After Sept. 11, legislators didn’t hesitate to act. War, expanding surveillance—national security! Ignoring civil liberties—like jailing 1,000 Muslim men without charges—public safety! Yet, for homegrown gun violence, lawmakers and police are strangely inert.
Local police were alerted by concerned people or called to the Florida school shooter’s home between 20 and 39 times (reports vary). School authorities were worried enough by the teenager’s aggression (threats, assaults, bringing bullets to school) that they expelled him. Police calls included actual crimes: assaults, harming animals, threats to kill. More than one person reported the shooter had weapons and vowed to become “a professional school shooter”— confirmed by the shooter’s online posting.
Anonymous FBI tips aren’t to blame; Broward County law enforcement’s multiple failures are. Police regularly roust black youth for walking down the street wearing a hoodie or make absurd “lurking” charges for waiting at a bus stop. A white youth’s actual violent crimes merited no police action.
The NRA says existing laws should be enforced. Since the Sutherland, Texas, church massacre (25 killed), we know background check systems have gaping holes. States, agencies and the military flout laws by not putting required information into NICS (National Instant Criminal Background System). Twenty years ago it was discovered military branches didn’t comply: Not reporting the Texas shooter’s dishonorable discharge, convictions for serious domestic violence, child abuse (cracking a toddler’s skull) and threatening to shoot superior officers appears to be standard procedure. The white supremacist who murdered nine black church members had pending felony charges that block gun purchases—but no one entered that information.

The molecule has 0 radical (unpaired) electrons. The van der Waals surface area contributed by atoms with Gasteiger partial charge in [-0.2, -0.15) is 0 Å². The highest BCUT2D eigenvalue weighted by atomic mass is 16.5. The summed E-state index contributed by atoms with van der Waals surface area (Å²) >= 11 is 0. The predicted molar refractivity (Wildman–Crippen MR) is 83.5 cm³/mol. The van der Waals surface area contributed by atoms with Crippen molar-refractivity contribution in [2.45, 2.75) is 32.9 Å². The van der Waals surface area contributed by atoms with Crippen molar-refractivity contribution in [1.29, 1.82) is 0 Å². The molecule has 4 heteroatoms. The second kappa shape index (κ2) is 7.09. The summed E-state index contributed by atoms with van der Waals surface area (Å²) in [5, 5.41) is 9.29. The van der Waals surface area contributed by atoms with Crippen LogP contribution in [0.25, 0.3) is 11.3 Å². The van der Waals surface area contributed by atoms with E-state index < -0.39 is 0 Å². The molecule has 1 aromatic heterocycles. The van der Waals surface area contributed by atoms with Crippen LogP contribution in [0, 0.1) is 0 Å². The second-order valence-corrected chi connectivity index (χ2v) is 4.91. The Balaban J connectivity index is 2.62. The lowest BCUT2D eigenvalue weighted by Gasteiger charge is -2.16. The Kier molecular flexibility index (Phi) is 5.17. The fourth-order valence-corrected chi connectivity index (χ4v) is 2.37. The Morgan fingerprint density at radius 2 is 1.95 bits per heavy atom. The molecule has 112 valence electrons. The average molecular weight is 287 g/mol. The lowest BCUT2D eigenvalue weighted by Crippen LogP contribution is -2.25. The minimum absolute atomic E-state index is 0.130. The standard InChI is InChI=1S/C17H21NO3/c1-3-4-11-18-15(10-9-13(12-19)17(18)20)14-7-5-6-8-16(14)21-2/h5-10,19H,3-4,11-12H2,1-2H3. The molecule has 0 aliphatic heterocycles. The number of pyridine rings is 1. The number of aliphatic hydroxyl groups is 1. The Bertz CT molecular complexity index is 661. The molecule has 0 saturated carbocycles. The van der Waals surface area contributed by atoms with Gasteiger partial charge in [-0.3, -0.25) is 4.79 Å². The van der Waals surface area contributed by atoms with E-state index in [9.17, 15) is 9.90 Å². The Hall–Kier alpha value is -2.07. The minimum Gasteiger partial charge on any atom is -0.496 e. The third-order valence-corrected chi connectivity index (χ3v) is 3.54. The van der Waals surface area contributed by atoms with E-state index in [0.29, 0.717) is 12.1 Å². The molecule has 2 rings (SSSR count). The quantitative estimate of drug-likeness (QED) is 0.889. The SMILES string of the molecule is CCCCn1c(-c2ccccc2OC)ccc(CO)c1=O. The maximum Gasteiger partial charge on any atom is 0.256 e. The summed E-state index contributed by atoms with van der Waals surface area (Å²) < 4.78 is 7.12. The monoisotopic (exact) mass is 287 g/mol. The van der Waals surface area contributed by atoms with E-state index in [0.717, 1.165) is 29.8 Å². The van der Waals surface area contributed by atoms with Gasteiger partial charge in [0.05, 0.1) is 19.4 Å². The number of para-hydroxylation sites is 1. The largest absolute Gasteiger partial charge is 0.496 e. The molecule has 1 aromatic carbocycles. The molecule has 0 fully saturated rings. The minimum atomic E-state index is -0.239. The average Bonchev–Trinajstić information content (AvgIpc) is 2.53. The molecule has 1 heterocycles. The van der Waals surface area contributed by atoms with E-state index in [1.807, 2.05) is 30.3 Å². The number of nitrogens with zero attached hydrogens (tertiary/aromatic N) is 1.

Similar failures undoubtedly result in many far less infamous shootings.
Domestic violence still often gets minimal response—until murder happens. Women living in “private terrorism” plead with police to remove an abuser’s weapons. Cops reply, “We can’t do anything until someone is hurt.”
In 1971, when I was 13, my alcoholic grandfather held my grandmother and I hostage, pacing around with his hunting rifle, threatening to kill us. When he turned his back, I slipped out the backdoor. Returning hours later, my grandmother was alive. He had beaten her ever since I could remember. Calling police changed nothing.
I took the rifle, wrapped it in a sheet, and hid it in a nearby water pipe.
When my grandfather noticed his rifle missing, he reported it stolen. The police sprang into action, taking me aside to ask about it. I said we’d called many times about my grandfather’s violence and that he’d threatened to shoot us the night before.
One cop said, “A gun can’t just be out there somewhere. What if a kid finds it and gets hurt?”
I asked, “Will you take it away?” When he agreed, I took them to the water pipe.
They returned the rifle to my grandfather.
“It’s his property,” the cop said.”We can’t do anything until someone gets hurt.”
Last year, a friend confided that she was increasingly worried about her adult son, returned home, unemployed and depressed. Over several months, the depression deepened and the son’s behavior became increasingly aggressive. He refused mental health services.